Okay, perhaps this is a bit to short, we need to adhere to a few monad laws to actually say we have a monad, so extend the explanation a bit, looking at Java’s Optional:

### Left identity

The value within the monad can be transformed within itself. It guarantees that applying a monad to a value will just wrap it, neither the monad or the value will be changed. That would translate into Java’s Optional: `Optional.of(1)`

``````Function<Integer, Optional> add = y -> Optional.of(y + 1);

### Right Identity

If we have a monad and bind that monad’s return method, it is the same as the original wrapped value. This can be translated to Java’s Optional flatMap (bind): Optional.of(1).flatmap(f).

``Optional.of(5).flatMap(Optional::of).equals(Optional.of(5)); // returns true``

### Associativity

If we have a sequence of functions applied to a monad it doesn’t matter how they’re nested

``````Function<Integer, Optional> addOne = y -> Optional.of(y + 1);
Function<Integer, Optional> addTwo = y -> Optional.of(y + 2);

Note, Optional is not behaving like a true monad but we’ll learn to live with it.

### The problem

So what is the problem that a monad solves (in practical terms)? The underlying problem is that quite a few methods have more than 1 return type. This may sound weird at first, but let me explain. Given the following function:

``````public Double divide(double a, double b) {
return a/b;
}``````

There are 2 possible outcomes, either the result is correct, or if `b` equals `0` you are dividing by zero, which is not possible. So apart from our `Double` return type, we also need something to return in case there is a faulty state (`b` == `0`). In Java there are a few ways to approach this problem.

``````//Return a default value
if(b == 0){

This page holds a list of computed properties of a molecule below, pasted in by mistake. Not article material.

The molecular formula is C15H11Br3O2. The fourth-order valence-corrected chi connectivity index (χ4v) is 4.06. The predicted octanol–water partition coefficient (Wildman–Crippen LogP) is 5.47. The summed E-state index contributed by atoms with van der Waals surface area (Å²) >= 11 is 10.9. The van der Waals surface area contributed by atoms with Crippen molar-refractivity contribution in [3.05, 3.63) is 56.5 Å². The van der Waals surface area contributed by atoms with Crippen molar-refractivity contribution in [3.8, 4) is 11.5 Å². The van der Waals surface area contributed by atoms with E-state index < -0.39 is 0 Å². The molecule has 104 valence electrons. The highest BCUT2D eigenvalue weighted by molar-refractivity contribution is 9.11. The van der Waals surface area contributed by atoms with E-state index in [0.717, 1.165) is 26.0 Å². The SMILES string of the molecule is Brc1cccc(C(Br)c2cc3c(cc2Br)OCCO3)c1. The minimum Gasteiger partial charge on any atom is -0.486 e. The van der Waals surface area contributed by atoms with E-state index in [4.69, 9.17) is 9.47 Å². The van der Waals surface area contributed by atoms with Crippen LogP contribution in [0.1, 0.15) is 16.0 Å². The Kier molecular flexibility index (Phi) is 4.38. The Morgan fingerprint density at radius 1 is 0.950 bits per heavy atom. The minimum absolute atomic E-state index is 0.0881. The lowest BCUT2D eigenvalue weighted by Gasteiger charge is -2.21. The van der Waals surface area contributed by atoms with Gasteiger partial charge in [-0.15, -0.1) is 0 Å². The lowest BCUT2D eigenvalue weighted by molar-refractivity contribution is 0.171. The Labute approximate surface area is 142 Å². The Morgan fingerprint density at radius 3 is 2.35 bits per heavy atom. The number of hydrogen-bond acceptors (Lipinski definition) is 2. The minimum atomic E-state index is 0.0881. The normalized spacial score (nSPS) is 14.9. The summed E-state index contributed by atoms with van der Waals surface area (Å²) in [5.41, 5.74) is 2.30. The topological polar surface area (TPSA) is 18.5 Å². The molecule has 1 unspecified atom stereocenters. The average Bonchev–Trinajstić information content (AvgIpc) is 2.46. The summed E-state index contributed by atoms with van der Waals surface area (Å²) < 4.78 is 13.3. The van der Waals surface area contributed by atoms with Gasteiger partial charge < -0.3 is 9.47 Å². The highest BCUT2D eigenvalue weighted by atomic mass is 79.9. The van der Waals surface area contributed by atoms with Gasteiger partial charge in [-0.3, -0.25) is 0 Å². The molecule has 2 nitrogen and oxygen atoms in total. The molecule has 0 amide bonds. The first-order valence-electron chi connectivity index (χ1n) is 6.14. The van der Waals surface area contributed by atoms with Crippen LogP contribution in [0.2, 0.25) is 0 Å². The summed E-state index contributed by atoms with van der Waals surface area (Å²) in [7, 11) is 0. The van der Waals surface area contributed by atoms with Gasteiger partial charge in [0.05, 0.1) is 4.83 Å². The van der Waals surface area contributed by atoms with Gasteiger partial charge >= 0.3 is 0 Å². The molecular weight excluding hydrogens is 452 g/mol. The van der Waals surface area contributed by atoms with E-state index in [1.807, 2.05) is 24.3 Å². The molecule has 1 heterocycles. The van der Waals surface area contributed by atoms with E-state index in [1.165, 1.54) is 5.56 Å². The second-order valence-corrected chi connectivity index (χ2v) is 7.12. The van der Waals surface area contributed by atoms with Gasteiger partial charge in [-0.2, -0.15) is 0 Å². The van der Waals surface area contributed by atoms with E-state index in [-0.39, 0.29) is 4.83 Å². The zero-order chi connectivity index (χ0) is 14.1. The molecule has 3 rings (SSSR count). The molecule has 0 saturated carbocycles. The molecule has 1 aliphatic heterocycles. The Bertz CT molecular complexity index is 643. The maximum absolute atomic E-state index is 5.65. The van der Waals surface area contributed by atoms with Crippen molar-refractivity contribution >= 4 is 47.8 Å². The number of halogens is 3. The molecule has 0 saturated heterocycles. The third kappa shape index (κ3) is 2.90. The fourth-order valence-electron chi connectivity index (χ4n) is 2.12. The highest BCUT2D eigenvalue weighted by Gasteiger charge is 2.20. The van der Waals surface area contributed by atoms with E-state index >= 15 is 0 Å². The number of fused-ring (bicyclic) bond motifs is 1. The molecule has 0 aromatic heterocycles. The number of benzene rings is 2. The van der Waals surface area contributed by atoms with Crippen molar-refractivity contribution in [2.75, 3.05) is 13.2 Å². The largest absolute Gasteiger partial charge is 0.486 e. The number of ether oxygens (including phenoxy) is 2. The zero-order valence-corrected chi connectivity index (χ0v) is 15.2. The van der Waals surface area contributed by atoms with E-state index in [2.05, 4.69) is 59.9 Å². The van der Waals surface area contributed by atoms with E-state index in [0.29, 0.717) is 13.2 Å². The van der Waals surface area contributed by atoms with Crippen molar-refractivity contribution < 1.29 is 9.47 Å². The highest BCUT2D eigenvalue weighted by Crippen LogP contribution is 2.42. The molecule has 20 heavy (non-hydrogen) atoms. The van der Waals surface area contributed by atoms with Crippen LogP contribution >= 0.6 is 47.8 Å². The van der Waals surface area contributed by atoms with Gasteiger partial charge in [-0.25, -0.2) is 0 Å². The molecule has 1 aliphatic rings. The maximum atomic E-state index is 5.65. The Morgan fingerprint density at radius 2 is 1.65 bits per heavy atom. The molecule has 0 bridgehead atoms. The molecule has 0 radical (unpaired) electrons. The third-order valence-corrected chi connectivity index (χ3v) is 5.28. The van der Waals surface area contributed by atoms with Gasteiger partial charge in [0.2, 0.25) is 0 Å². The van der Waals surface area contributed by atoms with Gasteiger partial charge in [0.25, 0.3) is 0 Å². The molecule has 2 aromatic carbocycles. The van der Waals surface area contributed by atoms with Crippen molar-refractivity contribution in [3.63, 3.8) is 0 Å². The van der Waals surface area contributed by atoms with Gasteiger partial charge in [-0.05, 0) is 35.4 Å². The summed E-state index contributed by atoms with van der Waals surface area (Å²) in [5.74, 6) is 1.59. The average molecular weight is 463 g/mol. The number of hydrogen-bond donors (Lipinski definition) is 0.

return -1;  //actual value that will compute, but might cause weird errors
}
//Return null
if(b == 0){
return null; //causes nullpointers
}
//throw an exception
if(b == 0){
throw new RuntimeException(); //Kill the current thread
}``````

All of these have the issue that the faulty return type is effectively hidden. The faulty return type has to either be documented (and read by the developer) or the developer needs access to the source code (and actually read it). This is where using a monad comes in.

``````public Optional<Double> divide(double a, double b) {
if(b == 0){
return Optional.empty();
}
return Optional.of(a/b);
}``````

Now we explicitly put the faulty return type in the function signature, and it cannot be ignored. The 'disadvantage' now, is that we actually have to decide what happens during a fault situation. Luckily the Optional (and other monads) has a pretty API to deal with this. It has a divide(1,0).`orElse(0)` to supply a value if something went wrong, and it even has a divide(1,0)`.get()` function if you want the old behaviour of throwing an exception.

So if your function has a 'hidden' second return type, you might want to take a look at what monads can offer you.